“Why is the world silent while Christians are being slaughtered in the Middle East and Africa?” asks Ronald S. Lauder. The World Jewish Congress president frames the question in a larger paint-by-numbers argument defending Israel’s assault on Gaza and criticizing the moral instincts of “beautiful celebrities,” reporters, and the U.N. who have not responded adequately to the brutality of Boko Haram and ISIS.
An argument like Lauder's is liable to predictable demands for greater American military involvement in the region. But the silence he names is real.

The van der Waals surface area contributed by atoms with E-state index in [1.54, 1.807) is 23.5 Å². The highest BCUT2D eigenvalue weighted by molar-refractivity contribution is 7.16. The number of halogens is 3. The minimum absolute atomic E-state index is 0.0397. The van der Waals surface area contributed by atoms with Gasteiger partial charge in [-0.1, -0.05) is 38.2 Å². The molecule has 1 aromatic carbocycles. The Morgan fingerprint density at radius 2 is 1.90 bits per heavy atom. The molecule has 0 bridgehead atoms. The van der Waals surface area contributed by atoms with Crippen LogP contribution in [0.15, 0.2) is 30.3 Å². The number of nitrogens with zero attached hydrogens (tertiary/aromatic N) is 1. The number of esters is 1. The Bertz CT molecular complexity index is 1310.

Memphis is known for blues, barbecue, and kings. Elvis Presley, the "king of rock 'n' roll," shook, rattled, and rolled his way to stardom by drawing from the art of African Americans. He was, arguably, bigger than Jesus before John Lennon made that controversial claim for the Beatles in the 1960s. In that decade, Memphis became infamous for what happened to the preacher King. There to support the sanitation workers strike of 1968, Martin Luther King Jr. was assassinated, and the legacy of bloodshed continues to haunt the city.
Elvis and Martin are not the only kings of Memphis. There's also the king of kings.